Rookie of the year award goes to Pravin Vijay Tambe
The moment has passed. That ship sailed a long time ago.
These are some of the most spirit crushing words. There is the finality of the grave in them. Whatever it is that you fancied yourself at, you will not to be able to make the cut and have to shift focus to staying alive, making a living doing something else.
You get the drift. Pravin Vijay Tambe does not. And, thank Rahul Dravid that he does not either.
In a country as cricket mad as ours, there cannot be a more heartwarming story from the sport in 2013.
Dravid, a master of the game, has spotted something in Tambe, a journeyman legspinner.
The master is 40 and owner of a legendary body of work on the cricket pitch. Tambe will turn 42 in less than two weeks and did not catch any eye — at least of those who matter in Indian cricket — prior to 2013.
The largely unknown spinner’s stupendous 4/15 hauls in 3 overs for Rajasthan Royals against the Highveld Lions in the Champions League T20 match on Wednesday was, as clichés go, a game-changer.
Dravid gave Tambe a go in the Indian Premier League in May, but apart from holding aloft the torch for those over 40 with a degree of distinction, the spinner did not set any of the three games he got on fire like he did on Wednesday at Jaipur.
His latest performance has given cricket fans a rookie of the year tale.
Tambe is now firmly in the league of Jim Morris and Vince Papale.
Baseball pitcher Morris’s rookie-of-the-year moment came at the age of 35. It has been beautifully captured in the 2002 film The Rookie.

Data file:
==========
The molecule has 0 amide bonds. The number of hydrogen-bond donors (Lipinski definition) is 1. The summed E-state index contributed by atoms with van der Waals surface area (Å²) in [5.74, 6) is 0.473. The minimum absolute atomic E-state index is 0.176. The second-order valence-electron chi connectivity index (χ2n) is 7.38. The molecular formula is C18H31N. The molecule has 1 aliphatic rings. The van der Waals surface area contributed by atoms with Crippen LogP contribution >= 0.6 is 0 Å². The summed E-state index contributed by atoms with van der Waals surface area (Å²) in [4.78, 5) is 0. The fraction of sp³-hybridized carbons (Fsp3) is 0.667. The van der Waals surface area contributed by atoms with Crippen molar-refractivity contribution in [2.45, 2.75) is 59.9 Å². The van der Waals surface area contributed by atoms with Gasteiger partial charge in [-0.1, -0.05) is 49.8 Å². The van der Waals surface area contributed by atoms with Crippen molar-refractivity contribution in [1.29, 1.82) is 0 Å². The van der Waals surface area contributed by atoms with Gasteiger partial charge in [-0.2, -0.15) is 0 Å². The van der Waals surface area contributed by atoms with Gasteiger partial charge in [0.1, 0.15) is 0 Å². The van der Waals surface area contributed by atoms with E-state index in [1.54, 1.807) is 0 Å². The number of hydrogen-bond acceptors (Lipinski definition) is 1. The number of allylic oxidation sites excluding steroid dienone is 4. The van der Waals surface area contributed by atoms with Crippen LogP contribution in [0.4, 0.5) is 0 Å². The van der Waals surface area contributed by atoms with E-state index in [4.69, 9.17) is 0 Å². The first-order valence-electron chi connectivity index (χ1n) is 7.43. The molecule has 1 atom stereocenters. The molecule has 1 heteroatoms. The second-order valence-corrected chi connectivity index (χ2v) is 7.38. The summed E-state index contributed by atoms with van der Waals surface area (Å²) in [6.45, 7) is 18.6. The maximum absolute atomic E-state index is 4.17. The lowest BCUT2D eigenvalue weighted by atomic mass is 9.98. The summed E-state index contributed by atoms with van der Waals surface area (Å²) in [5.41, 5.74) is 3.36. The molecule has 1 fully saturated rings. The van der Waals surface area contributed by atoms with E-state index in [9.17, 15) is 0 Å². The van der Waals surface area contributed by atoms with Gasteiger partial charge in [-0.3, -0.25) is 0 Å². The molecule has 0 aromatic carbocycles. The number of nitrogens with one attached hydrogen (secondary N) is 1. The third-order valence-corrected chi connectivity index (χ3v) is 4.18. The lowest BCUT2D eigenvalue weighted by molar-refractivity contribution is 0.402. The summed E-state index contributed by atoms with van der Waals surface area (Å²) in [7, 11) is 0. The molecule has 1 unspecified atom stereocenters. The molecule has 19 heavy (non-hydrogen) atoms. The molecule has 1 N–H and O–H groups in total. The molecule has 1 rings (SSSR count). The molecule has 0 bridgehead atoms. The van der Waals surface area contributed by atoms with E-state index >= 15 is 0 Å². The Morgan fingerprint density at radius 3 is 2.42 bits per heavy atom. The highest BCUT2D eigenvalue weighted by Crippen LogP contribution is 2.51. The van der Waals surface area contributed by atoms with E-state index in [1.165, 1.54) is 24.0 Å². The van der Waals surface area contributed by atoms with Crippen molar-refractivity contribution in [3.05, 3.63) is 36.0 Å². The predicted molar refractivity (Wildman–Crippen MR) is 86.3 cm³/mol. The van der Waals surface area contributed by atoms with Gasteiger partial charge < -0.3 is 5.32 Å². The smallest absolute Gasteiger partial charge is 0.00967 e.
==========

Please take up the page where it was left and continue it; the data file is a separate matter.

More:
Dennis Quaid, who played Morris in the movie, is given a bitter dose of reality by his screen father (Brian Cox) as he pursues a second coming.
The drive-a-stake-through-your-heart quote by onscreen Jim Morris Sr goes: “Your grandfather once told me it was ok to think about what you want to do until it was time to start doing what you were meant to do.”
In the end, in the movie, Morris Sr saw his son live his sporting dream.
American football player Papale too got to live his dream after starting trouble. His saga is captured in the 2006 film Invincible.
Mark Wahlberg essayed Papale, whose rookie-of-the-year moment came at the age of 30 in the rough-and-tumble sport.
Sure, there could be embellishments in films, but why get in the way of a good story.
And these sportspersons, who could not make it to the big leagues as youngsters, do exist.
They made their painful compromise with reality, but the fire still raged and sporting gods smiled on them, gave them another shot.
Tambe is similarly blessed. The Maharashtra-born cricketer who did nothing of note in domestic cricket (he could never quite make the grade and it would be interesting to know why), plied his craft for years in faraway Liverpool.
That, he did with distinction.
His amazing tale, most of it played out in relative obscurity, took me to Google. Articles abound about his spectacular bowling performances and also his ability as a handy batsman.
Wherever Tambe’s career goes from here, 2013 will forever be the year the legspinner turned his own world downside up.
As Rajasthan Royals skipper Dravid says, “It is a terrific story.”